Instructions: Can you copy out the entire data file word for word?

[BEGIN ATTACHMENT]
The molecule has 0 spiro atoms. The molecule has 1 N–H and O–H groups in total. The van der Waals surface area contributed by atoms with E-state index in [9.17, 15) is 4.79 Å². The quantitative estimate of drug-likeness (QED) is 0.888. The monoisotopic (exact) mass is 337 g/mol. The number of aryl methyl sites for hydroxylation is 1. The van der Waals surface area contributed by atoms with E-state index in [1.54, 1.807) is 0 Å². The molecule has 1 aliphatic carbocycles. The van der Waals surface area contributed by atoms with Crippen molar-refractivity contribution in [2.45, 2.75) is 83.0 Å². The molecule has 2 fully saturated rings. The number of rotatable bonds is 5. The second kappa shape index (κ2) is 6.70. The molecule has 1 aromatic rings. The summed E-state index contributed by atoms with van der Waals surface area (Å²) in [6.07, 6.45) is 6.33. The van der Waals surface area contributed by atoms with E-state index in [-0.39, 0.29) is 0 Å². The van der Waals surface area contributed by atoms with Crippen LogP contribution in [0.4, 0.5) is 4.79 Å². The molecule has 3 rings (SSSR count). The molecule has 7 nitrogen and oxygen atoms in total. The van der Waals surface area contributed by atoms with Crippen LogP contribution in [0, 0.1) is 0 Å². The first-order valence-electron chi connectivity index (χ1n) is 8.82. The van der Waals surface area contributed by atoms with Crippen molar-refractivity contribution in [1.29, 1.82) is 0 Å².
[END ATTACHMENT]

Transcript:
The molecule has 0 spiro atoms. The molecule has 1 N–H and O–H groups in total. The van der Waals surface area contributed by atoms with E-state index in [9.17, 15) is 4.79 Å². The quantitative estimate of drug-likeness (QED) is 0.888. The monoisotopic (exact) mass is 337 g/mol. The number of aryl methyl sites for hydroxylation is 1. The van der Waals surface area contributed by atoms with E-state index in [1.54, 1.807) is 0 Å². The molecule has 1 aliphatic carbocycles. The van der Waals surface area contributed by atoms with Crippen molar-refractivity contribution in [2.45, 2.75) is 83.0 Å². The molecule has 2 fully saturated rings. The number of rotatable bonds is 5. The second kappa shape index (κ2) is 6.70. The molecule has 1 aromatic rings. The summed E-state index contributed by atoms with van der Waals surface area (Å²) in [6.07, 6.45) is 6.33. The van der Waals surface area contributed by atoms with E-state index in [-0.39, 0.29) is 0 Å². The van der Waals surface area contributed by atoms with Crippen LogP contribution in [0.4, 0.5) is 4.79 Å². The molecule has 3 rings (SSSR count). The molecule has 7 nitrogen and oxygen atoms in total. The van der Waals surface area contributed by atoms with Crippen LogP contribution in [0, 0.1) is 0 Å². The first-order valence-electron chi connectivity index (χ1n) is 8.82. The van der Waals surface area contributed by atoms with Crippen molar-refractivity contribution in [1.29, 1.82) is 0 Å².